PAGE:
What are the main benefits of the use of rock dust from your point of view? 

Throughout the many projects at Agrobizão we observed, inter alia,……increase of biological activity in the soil.

…increased CEC of the soil.
…continuously and gradually nutrient provision.
…rationalizes the use of potassium.
…neutralization of aluminum (Al) and release of phosphorus (P)
…chemical, physical and biological improvements in the soil as…
…increases of pH of the soil in the medium/long term.
…improved plant health and resistance.
…improved nutrient cycling and soil regeneration.
…increases fertilizer use efficiency.
…stimulated soil biological activity and plant investment in root growth.

Upper row: Antonio Junior and Antonio Senior in different environments related to their work with rock powders in Brazil.
Lower row: Results of trials showing improved root growth in soils after rock powder fertilization.

Regarding the reduction of synthetic agricultural chemicals, what is the potential of rock dust in general? 

With the use of soil remineralizers the farmers can use chemical fertilizer more rationally. The soil remineralizer generates a layer of new, healthier soil with an increased CEC. A major differential compared to synthetic chemicals is the permanence of the product in the soil, its release of nutrients is gradual, so the reapplication does not need to be done every year while the positive effects on soil and crops persists for several years.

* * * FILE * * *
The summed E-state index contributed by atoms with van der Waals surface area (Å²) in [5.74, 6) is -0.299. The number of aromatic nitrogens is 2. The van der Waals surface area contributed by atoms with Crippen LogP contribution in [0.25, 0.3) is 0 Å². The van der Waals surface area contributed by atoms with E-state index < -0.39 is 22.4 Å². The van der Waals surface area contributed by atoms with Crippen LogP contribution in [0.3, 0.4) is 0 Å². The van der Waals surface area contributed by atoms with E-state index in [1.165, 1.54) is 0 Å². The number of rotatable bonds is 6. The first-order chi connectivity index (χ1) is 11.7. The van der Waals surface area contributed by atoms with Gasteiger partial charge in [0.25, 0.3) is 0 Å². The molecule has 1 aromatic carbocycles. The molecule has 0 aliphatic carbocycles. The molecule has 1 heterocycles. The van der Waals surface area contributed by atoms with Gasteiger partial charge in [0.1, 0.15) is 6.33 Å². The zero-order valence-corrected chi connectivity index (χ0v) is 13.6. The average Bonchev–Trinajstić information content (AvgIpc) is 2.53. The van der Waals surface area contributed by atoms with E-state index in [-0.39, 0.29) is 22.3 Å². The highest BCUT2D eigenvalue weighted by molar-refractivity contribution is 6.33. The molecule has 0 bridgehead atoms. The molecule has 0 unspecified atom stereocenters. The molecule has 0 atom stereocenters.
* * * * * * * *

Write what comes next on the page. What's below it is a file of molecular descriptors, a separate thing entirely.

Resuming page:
What are the yield improvements that you observe after the application of rock powder? What reduction of other inputs do your farmers usually achieve? 

Today we observe several types of benefits related to yields after the application of remineralizers. Currently, we have around 34 products registered in the MAPA (Ministry of Agriculture of Brazil) and another 50 in the process of registration. It is important to remember that, even if all remineralizers have to fulfill a minimum quality standard (e.g. soma de bases >9%, see technical norm), the products are naturally very heterogeneous and each rock powder has its own set of strengths.

Generally speaking, what we can say is that we often manage to reduce the amount of chemical fertilizers by about 30% in annual crops such as soybeans, corn, and sorghum. In perennial crops such as coffee, we have achieved reductions of 20%, and in high value-added crops such as tomatoes, potatoes, and onions, we have achieved around 15% reduction in fertilizer use.